by Nicholas A. Fromherz
On October 24, 2011, Bolivians breathed a collective sigh of relief. After a two-month struggle, culminating in massive protests in front of the Presidential Palace in La Paz, Evo Morales signed a bill declaring the Territorio Indígena y Parque Nacional Isiboro-Secure (TIPNIS) “untouchable.”
The controversial road connecting Villa Tunari with San Ignacio de Moxos would not pass through the national park and protected indigenous territory. The peoples’ cry to defend TIPNIS had been heard; “Evo Pueblo” had lived up to his moniker, even if only under extreme pressure, and had listened to his constituents. He even said so himself: “The TIPNIS issue is resolved,” he declared. “This is governing by obeying the people.”
Or so we thought. Though many were probably skeptical from the start, many others—myself included—thought the case was closed. The government would still likely construct a road between Villa Tunari and San Ignacio de Moxos, but the new law dictated that it would skirt the park. That, not prohibition of a road altogether, had always been the goal.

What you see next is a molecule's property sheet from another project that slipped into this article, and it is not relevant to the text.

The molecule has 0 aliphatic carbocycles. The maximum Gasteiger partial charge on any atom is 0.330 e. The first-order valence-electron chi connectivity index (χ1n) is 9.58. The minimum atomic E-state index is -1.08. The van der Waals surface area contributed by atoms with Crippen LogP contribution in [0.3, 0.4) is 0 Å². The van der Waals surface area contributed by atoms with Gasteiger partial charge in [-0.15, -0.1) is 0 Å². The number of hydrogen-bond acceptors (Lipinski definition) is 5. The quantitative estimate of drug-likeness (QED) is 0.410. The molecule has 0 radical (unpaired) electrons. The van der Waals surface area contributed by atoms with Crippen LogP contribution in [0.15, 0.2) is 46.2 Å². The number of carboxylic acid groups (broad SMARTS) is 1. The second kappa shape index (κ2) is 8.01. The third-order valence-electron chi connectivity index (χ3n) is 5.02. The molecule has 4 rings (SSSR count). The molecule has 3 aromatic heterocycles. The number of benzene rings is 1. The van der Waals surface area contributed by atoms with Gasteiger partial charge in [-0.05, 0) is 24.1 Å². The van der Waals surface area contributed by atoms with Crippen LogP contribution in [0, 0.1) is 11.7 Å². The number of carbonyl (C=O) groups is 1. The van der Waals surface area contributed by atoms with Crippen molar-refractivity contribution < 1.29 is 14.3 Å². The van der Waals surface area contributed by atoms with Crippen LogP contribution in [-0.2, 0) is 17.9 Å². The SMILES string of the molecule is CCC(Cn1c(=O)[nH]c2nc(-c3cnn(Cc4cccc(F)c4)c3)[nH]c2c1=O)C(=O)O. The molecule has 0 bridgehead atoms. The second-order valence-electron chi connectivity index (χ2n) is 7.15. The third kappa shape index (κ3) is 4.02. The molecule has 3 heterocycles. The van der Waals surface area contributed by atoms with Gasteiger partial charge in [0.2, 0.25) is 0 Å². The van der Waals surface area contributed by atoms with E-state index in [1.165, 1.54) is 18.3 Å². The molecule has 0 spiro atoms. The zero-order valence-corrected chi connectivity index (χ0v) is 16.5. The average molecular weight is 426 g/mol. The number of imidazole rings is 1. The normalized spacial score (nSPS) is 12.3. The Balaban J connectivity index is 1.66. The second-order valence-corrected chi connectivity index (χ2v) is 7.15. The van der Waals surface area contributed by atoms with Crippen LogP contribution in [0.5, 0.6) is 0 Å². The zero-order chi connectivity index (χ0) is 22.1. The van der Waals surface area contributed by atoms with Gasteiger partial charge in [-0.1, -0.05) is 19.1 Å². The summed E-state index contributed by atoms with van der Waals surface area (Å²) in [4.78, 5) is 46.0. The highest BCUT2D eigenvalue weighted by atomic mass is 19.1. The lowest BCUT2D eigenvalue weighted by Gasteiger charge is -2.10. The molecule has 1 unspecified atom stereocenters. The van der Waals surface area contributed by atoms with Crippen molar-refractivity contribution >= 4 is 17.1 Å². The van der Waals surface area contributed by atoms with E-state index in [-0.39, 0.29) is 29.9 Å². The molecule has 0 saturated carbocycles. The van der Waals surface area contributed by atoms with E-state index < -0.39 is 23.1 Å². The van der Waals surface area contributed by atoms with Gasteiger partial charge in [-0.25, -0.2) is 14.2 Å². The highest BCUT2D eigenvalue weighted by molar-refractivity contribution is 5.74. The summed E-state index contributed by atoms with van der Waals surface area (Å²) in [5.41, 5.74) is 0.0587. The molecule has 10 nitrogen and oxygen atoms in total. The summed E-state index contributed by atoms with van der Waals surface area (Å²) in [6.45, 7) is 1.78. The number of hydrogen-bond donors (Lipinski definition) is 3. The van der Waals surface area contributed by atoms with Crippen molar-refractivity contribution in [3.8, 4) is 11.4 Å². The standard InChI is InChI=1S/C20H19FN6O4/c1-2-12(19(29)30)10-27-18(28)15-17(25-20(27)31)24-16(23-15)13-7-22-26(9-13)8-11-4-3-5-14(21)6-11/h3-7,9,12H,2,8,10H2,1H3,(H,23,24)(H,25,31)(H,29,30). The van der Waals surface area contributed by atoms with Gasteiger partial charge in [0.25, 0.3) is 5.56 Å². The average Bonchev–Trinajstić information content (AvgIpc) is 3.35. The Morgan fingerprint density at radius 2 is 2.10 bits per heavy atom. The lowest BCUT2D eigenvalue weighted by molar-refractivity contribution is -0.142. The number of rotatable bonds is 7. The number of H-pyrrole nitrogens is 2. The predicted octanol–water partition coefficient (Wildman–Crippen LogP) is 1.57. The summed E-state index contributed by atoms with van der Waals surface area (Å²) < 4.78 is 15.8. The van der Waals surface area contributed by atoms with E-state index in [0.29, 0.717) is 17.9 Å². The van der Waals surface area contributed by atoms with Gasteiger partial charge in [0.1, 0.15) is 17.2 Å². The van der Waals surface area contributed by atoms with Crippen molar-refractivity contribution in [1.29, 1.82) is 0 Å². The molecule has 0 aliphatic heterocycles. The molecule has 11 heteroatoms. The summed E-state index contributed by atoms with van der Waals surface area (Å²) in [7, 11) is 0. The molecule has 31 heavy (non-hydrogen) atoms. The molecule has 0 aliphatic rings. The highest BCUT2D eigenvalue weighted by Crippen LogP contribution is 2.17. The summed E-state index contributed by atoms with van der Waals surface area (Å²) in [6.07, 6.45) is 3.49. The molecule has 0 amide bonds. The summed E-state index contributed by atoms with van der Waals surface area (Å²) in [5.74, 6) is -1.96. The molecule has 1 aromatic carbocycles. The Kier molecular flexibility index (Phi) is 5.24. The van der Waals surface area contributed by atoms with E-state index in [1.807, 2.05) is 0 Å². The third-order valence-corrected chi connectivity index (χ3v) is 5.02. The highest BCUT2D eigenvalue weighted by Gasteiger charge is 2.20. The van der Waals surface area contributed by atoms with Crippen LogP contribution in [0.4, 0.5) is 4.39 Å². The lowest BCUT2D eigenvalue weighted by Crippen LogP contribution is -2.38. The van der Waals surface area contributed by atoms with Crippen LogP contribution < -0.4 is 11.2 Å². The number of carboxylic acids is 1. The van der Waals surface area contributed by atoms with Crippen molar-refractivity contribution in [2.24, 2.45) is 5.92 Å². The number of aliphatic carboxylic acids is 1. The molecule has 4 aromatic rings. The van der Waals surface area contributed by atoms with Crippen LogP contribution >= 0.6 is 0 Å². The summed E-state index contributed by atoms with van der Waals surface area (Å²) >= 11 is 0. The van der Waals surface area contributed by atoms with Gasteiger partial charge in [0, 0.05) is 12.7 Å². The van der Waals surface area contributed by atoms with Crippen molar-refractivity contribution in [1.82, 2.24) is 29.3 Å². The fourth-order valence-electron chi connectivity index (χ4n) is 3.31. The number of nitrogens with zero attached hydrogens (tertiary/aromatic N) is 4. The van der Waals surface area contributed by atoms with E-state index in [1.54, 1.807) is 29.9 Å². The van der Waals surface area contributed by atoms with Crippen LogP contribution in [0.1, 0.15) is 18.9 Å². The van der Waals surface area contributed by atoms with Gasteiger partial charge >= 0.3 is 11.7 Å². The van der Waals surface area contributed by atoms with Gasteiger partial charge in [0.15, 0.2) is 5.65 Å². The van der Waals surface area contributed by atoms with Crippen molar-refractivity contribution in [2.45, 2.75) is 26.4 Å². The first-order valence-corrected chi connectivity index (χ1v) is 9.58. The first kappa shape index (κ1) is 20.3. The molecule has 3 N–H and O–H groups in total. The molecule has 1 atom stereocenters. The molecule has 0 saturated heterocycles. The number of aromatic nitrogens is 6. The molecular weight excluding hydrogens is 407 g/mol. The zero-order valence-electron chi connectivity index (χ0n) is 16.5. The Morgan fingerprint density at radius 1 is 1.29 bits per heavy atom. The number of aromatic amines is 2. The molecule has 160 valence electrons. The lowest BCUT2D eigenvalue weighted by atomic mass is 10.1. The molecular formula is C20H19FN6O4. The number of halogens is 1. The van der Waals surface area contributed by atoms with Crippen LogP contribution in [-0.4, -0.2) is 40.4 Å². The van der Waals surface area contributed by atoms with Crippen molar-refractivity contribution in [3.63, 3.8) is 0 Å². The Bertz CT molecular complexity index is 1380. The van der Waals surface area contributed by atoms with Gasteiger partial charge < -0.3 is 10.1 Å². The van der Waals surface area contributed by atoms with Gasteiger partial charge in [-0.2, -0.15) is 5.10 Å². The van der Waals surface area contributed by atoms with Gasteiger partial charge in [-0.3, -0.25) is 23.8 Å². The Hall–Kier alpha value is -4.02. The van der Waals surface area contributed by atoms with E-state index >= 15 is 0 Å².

As the last few weeks have shown, however, the victory dance was premature. On February 10, 2012, President Morales signed a new law bringing back from the dead the possibility a road through TIPNIS. Three-and-a-half months after declaring the park “untouchable,” Morales signed a law calling for a “prior consultation” to determine whether the road should go forward as originally planned. How did this happen, and how can we make sense of it?